The Eyeglasses of the Future

Life would be so much simpler if the body did not degrade with age, but it’s a mere fact of life that over the years, vision becomes weaker and skin becomes wrinkled. Glasses have helped countless people around the world maintain their eyesight even with vision problems, but a new development is changing the way that glasses function.

The Automatically Adjusting Eyeglasses

Researchers at the University of Utah are making headlines with their invention of glasses that automatically adjust to anything the wearer looks at. This could potentially eliminate the need for eyeglass users to keep multiple pairs of eyeglasses based on need. It’s not uncommon for people to have one pair for reading and another for driving.

These glasses are so different because of how they are created. Standard glasses, the type Americans have been relying on for years, use hard lenses that adjust focus based on unique visual needs. This means that one person might have glasses geared specifically toward reading from short distances, while another person’s glasses help them see hundreds of feet ahead, but both would need to be removed when not in the exact situation meant for those glasses. There has also been the option of bifocals, which can be worn throughout the day because they split the lens between an everyday prescription and a reading prescription.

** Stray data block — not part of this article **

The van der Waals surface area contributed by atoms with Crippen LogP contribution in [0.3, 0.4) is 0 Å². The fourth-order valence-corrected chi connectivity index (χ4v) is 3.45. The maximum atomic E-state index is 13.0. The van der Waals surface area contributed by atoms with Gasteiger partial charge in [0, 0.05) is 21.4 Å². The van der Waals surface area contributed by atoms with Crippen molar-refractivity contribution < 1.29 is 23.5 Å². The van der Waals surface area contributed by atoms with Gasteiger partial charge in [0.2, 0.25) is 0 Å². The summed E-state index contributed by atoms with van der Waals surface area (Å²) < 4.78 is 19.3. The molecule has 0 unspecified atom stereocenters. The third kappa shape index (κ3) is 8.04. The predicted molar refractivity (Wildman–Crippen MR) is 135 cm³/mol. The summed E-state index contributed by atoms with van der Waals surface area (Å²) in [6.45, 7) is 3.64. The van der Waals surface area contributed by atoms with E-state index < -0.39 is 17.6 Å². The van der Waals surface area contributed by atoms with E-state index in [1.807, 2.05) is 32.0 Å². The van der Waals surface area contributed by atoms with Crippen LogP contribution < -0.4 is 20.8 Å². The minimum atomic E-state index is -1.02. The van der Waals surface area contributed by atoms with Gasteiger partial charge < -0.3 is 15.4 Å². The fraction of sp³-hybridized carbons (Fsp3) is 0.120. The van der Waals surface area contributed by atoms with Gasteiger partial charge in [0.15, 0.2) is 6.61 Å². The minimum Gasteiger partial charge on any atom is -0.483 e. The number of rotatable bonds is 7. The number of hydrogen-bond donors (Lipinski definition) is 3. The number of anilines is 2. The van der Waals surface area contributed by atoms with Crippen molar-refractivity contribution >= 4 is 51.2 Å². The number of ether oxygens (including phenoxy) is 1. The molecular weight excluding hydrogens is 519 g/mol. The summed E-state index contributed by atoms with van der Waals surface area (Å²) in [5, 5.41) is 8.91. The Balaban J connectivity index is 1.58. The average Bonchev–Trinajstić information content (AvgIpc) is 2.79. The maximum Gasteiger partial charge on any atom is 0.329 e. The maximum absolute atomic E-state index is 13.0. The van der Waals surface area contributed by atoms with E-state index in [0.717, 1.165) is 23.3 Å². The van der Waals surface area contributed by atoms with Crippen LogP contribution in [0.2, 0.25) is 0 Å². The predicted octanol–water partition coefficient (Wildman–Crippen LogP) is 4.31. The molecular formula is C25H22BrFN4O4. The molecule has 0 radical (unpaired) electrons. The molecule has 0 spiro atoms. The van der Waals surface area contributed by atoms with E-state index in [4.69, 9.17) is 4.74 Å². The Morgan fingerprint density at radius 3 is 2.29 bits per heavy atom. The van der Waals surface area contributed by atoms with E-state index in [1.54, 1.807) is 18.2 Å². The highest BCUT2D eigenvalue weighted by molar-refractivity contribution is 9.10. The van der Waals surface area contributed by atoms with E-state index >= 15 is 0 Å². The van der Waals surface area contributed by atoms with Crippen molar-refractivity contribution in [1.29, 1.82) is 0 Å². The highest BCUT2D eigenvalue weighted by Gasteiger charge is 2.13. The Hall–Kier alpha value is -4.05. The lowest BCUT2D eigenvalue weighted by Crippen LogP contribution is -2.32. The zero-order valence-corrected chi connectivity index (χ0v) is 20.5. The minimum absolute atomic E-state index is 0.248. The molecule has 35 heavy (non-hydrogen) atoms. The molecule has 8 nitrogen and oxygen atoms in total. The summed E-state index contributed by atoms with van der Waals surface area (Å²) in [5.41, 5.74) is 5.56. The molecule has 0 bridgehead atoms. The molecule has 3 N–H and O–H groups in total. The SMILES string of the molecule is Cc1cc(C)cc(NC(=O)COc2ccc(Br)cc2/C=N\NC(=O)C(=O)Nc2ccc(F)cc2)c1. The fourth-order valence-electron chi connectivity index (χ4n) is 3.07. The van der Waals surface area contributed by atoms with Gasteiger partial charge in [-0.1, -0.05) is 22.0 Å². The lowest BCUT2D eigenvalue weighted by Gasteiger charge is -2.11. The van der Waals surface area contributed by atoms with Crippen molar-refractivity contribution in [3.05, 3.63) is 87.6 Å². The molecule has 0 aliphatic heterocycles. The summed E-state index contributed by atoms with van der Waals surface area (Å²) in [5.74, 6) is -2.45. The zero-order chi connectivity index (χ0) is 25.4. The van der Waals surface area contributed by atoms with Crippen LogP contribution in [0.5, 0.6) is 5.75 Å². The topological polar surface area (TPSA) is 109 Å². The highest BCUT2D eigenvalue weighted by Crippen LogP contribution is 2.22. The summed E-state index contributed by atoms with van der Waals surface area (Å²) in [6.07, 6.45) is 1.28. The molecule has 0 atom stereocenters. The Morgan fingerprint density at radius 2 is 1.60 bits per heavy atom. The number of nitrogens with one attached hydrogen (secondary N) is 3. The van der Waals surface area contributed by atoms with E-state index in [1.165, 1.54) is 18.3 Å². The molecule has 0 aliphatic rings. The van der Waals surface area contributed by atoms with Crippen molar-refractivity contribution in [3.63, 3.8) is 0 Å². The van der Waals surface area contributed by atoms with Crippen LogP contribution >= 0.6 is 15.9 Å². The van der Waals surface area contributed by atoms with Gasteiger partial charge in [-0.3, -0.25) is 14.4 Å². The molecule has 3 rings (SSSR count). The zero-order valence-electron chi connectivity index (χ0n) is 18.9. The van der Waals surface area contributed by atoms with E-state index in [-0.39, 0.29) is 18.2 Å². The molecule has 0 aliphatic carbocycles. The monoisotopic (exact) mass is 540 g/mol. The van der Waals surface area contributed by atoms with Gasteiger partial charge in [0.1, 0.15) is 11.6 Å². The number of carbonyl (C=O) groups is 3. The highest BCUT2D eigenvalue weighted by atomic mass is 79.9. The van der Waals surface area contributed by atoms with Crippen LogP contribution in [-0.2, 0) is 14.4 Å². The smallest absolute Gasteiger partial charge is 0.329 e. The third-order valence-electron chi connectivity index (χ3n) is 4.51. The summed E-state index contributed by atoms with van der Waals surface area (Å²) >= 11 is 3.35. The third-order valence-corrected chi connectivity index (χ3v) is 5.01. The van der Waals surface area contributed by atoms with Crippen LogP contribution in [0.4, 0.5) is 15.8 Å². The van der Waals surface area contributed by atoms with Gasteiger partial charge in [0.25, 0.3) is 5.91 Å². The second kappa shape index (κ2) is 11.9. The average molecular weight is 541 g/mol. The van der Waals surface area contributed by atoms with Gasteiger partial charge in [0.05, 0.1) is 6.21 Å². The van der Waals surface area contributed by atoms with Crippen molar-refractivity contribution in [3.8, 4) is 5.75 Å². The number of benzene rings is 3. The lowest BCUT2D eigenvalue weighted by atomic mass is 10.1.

However, the glasses engineered by Carlos Mastrangelo and his team at University of Utah change all of that by replacing rigid lenses with thick glycerin liquid enclosed in flexible membranes. The front of the glasses contains an infrared sensor that automatically detects the distance between the wearer and whatever he is looking at, and the “lenses” actually alter their curve in order to provide the right focus.

Connecting to Technology

Taking it one step further, these smart glasses even sync with a smartphone app that contains a code of the correct prescription. This is the key to helping the glasses adjust the lenses correctly. No lag time is expected, since a tweak in focus can occur in 14 milliseconds. However, the current prototype isn’t exactly attractive, and even the inventors don’t expect that anybody will want to wear them. Over the next three years, they will work on adjusting the style to make these smart glasses available for all glasses users.